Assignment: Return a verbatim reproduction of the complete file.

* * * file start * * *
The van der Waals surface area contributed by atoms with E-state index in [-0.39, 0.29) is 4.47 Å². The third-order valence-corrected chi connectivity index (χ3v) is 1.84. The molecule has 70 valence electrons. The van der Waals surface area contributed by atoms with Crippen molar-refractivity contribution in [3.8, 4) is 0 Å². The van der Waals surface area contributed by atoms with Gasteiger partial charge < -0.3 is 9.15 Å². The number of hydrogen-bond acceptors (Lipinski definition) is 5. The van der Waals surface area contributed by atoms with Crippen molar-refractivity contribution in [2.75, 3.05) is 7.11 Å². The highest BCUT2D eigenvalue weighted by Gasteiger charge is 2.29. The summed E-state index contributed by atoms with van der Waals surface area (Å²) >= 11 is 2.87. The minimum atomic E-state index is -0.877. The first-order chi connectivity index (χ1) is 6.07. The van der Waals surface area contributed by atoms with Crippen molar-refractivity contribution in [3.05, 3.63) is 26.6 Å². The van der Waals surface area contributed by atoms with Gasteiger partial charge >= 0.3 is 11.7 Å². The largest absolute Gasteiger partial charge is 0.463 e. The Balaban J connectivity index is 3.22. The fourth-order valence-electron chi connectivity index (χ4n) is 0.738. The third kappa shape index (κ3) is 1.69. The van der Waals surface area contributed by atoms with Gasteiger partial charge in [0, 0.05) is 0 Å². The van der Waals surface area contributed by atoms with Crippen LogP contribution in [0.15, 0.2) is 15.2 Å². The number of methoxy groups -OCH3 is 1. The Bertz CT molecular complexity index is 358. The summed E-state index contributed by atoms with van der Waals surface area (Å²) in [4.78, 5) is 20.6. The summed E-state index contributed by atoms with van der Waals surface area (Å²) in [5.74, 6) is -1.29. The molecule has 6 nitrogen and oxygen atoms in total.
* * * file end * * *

The van der Waals surface area contributed by atoms with E-state index in [-0.39, 0.29) is 4.47 Å². The third-order valence-corrected chi connectivity index (χ3v) is 1.84. The molecule has 70 valence electrons. The van der Waals surface area contributed by atoms with Crippen molar-refractivity contribution in [3.8, 4) is 0 Å². The van der Waals surface area contributed by atoms with Gasteiger partial charge < -0.3 is 9.15 Å². The number of hydrogen-bond acceptors (Lipinski definition) is 5. The van der Waals surface area contributed by atoms with Crippen molar-refractivity contribution in [2.75, 3.05) is 7.11 Å². The highest BCUT2D eigenvalue weighted by Gasteiger charge is 2.29. The summed E-state index contributed by atoms with van der Waals surface area (Å²) >= 11 is 2.87. The minimum atomic E-state index is -0.877. The first-order chi connectivity index (χ1) is 6.07. The van der Waals surface area contributed by atoms with Crippen molar-refractivity contribution in [3.05, 3.63) is 26.6 Å². The van der Waals surface area contributed by atoms with Gasteiger partial charge >= 0.3 is 11.7 Å². The largest absolute Gasteiger partial charge is 0.463 e. The Balaban J connectivity index is 3.22. The fourth-order valence-electron chi connectivity index (χ4n) is 0.738. The third kappa shape index (κ3) is 1.69. The van der Waals surface area contributed by atoms with Gasteiger partial charge in [0, 0.05) is 0 Å². The van der Waals surface area contributed by atoms with Crippen LogP contribution in [0.15, 0.2) is 15.2 Å². The number of methoxy groups -OCH3 is 1. The Bertz CT molecular complexity index is 358. The summed E-state index contributed by atoms with van der Waals surface area (Å²) in [4.78, 5) is 20.6. The summed E-state index contributed by atoms with van der Waals surface area (Å²) in [5.74, 6) is -1.29. The molecule has 6 nitrogen and oxygen atoms in total.